Planning Inspector Paul Clark published on September 16th an ‘interim report’ on his Examination of the OPDC Draft Local Plan. This followed the public session of the Examination on July 18th, at which Cargiant and OPDC argued their differing views on the viability and realism of major housing development on Cargiant’s landholdings at Old Oak North. The Inspector’s report can be found here id-33_interim_findings_on_viability_of_cargiant_site_allocation
The Inspector has generally sided with Cargiant’s documentation and arguments on the complex land valuation issues involved and has concluded that compulsory purchase of OPDC land and/or ‘extinguishment’ of the Cargiant business is not the right way forward. He has therefore removed much of the Cargiant land from the Draft Local Plan, and directed that the housing and employment targets in the OPDC Local Plan be reduced accordingly.
Cargiant’s view of events can be found at the link below. They have repeated their earlier view that OPDC is wasting large sums of public money on an ill-conceived set of plans for Old Oak and that “It is now time to stop throwing good money after bad.” PressStatement.EiP.19.09.17.ISSUED.jp
This set of decisions by the Inspector will require further major revisions to the Draft Local Plan, on top of other ‘major modifications’ that have emerged during the Examination. Another round of public consultation on the Plan will be needed (the fourth). OPDC still hope to see the Local Plan adopted in the early part of 2020 but this is looking increasingly unlikely.
During the London Assembly sessions at which OPDC Chair Liz Peace and Interim Chief Executive David Lunts answered questions, it emerged that the £250m of Housing Infrastructure Funding awarded by Government to the OPDC last March remains subject to several ‘challenging’ conditions being met before the grant is paid. Not least of these conditions is that the OPDC Draft Local Plan is supported by Planning Inspector Paul Clark.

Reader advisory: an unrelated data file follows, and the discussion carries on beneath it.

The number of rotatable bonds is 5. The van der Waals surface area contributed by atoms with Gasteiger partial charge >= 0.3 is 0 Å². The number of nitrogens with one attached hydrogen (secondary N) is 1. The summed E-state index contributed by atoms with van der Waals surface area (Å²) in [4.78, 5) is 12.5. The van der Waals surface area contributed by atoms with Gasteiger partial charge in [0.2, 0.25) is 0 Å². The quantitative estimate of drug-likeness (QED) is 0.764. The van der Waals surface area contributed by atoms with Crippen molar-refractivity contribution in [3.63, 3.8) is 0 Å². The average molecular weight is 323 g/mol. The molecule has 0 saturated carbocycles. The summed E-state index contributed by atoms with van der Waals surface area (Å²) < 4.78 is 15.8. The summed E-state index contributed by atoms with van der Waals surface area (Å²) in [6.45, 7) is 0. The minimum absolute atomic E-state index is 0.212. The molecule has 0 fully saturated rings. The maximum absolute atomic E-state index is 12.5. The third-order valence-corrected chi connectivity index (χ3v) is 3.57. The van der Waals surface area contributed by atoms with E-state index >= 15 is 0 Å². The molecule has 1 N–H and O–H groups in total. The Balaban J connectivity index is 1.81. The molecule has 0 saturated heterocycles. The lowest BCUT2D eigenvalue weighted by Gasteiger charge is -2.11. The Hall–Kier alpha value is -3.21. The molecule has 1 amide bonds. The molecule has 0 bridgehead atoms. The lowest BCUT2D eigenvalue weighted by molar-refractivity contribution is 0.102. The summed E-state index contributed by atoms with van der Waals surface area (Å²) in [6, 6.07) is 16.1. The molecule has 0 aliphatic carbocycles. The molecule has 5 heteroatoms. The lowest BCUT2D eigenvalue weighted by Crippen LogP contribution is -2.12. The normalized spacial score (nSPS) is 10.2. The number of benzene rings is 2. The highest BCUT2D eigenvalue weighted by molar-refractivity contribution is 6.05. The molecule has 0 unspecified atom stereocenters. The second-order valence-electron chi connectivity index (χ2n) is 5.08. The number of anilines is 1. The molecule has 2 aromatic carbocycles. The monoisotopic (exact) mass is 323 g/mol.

The content of the OPDC’s HIF bid, and the conditions attached, have not been published and remain confidential. The Old Oak Neighbourhood Forum has been pursuing since March a FoI/EIR request with OPDC and GLA. This request has so far been refused twice. We have sent a further letter refining what documentation we most wish to see OONF to OPDC on EIR. July 2019 final and hope that the key HIF document is made available before we have to refer the matter to the Information Commissioner.
London Assembly Member Caroline Pidgeon has also asked the Mayor of London why this funding application cannot be made public. See here.
Meanwhile the Mayor has approved a further £10m budget from GLA resources (see MD2493) for OPDC to continue to carry out work on its plans for Old Oak North. This adds to the £29m spent to date by OPDC since 2015.
On July 4th 2019, the regular ‘Plenary’ session of the London Assembly focused on the work of the OPDC. These sessions are an opportunity for Assembly members to ask questions about the various bodies responsible to Sadiq Khan, the Mayor of London.
A webcast of the session can be viewed on the London Assembly website. The lead questioners at the session were Assembly Members Navin Shah (Labour), Sian Berry (Green Party) and Tony Devenish (Conservative). Other Assembly Members asked supplementary questions.
Liz Peace (OPDC Board Chair) and David Lunts (OPDC Interim Chief Executive) answered the questions.
The main points that emerged from the session were:
confirmation of what was said about the proposed new Overground stations at Hythe Road and old Oak Common Lane, at the June 11th session of the Assembly’s Budget and Performance Committee. Both these stations, which feature as part of the Transport strategy in the OPDC Draft Local Plan, are not funded within TfL programmes.
Liz Peace said that TfL Transport staff had told her some time ago that there was no adequate business case for the Hythe Road station. That proposed for Old Oak Common Lane has slightly more prospect of ever being built, given its potential role in West London Orbital plans.